After the statewide ban on all evictions expired over the weekend and as housing court reopened Monday, hundreds of tenants and advocates gathered outside a Downtown Brooklyn courthouse calling on Gov. Andrew Cuomo and Mayor Bill de Blasio to offer relief to renters.
“Cuomo and de Blasio, they have the power to provide relief to the most vulnerable in New York but they have decided not to,” said Jake Gorr, a Bushwick-based organizer with the Full Time Tenant Union.
Gorr’s group — which advocates for tenants who rent from Full Time Management, a company overseeing properties in the northern Brooklyn neighborhood and nearby — was joined at the June 22 demonstration by the Crown Heights Tenant Union, advocacy group Housing Justice for All, and other local tenant groups.
Protesters gathered outside Kings County Civil Court on Livingston and Jay streets around 8:30 am, demanding that city and state officials cancel rent. The demonstration comes as virtual hearings resume citywide, and tenants worry that landlords will flood housing courts with eviction proceedings.
Until June 20, landlords could not legally evict residential and commercial tenants under an executive order signed by Cuomo in March, as the COVID-19 pandemic left millions of New Yorkers jobless and unable to pay rent.
The state’s chief executive extended that moratorium until August 20, but only for those who suffered from financial hardship from the coronavirus, in a executive order Gorr criticized for putting the onus on tenants to prove that they couldn’t pay because of the pandemic.
“They’re openly vague and they ultimately put the burden of proof on the tenant,” the tenant advocate said of Cuomo’s moratoriums. “It’s going to create confusion and panic.”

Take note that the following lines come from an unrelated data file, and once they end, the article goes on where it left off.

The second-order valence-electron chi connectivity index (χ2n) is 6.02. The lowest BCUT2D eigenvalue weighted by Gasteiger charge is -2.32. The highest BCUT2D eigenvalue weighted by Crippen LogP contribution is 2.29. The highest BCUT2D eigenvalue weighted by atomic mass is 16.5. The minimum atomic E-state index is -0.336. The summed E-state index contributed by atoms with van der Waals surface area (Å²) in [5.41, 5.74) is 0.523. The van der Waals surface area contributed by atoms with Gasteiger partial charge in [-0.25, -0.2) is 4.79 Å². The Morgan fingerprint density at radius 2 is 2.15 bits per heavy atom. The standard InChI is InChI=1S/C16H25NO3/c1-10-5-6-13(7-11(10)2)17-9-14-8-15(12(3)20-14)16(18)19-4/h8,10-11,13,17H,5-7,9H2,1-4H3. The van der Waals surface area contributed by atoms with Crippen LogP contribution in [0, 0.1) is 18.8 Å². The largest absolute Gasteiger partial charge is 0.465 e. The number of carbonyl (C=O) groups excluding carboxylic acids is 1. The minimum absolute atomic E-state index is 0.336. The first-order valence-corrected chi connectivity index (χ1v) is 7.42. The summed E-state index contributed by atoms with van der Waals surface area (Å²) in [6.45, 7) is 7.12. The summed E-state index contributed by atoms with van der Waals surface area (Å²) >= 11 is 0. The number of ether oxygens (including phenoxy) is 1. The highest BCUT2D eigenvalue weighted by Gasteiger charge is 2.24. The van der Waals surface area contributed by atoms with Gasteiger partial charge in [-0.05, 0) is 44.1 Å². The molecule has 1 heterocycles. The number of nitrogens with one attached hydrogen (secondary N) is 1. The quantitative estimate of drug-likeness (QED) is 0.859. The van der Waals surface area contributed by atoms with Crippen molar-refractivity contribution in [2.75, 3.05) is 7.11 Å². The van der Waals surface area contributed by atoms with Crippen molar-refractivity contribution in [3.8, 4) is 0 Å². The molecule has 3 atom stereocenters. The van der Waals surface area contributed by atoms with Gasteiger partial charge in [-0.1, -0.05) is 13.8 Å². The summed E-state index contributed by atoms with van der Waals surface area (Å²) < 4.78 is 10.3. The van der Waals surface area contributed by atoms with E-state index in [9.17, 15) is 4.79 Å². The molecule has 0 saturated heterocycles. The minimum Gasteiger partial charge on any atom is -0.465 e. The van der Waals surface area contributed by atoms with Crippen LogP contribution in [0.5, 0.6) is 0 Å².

The city’s Rent Guidelines Board, the nine-member entity tasked with setting the rents for some 1 million rent-stabilized apartments in the Five Boroughs, froze rent for one-year leases of those units on June 17, Curbed reported.
But those tenants still have to pay rent and landlords of unregulated apartments can still up rates in the coming months, putting hundreds of thousands at the risk of losing their home, Gorr warned.
“There are a lot of vulnerable people who have no back up plan, they fall on the street and have a higher chance to catch COVID because they have no place to shelter in place,” he said. “People are choosing between buying groceries and rent, while landlords here are acting like none of this is happening.”
He and fellow activists are focusing their aim on city and state legislators to pass rent cancellation, taking their inspiration from the upstate city of Ithaca, where municipal legislators voted at the beginning of the month to ask the state to allow local authorities to forgive three months rent, reported the Ithaca Voice.
“This is not going to be our last demonstration,” Gorr said. “We’re going to continue to tell state and local politicians what we want.”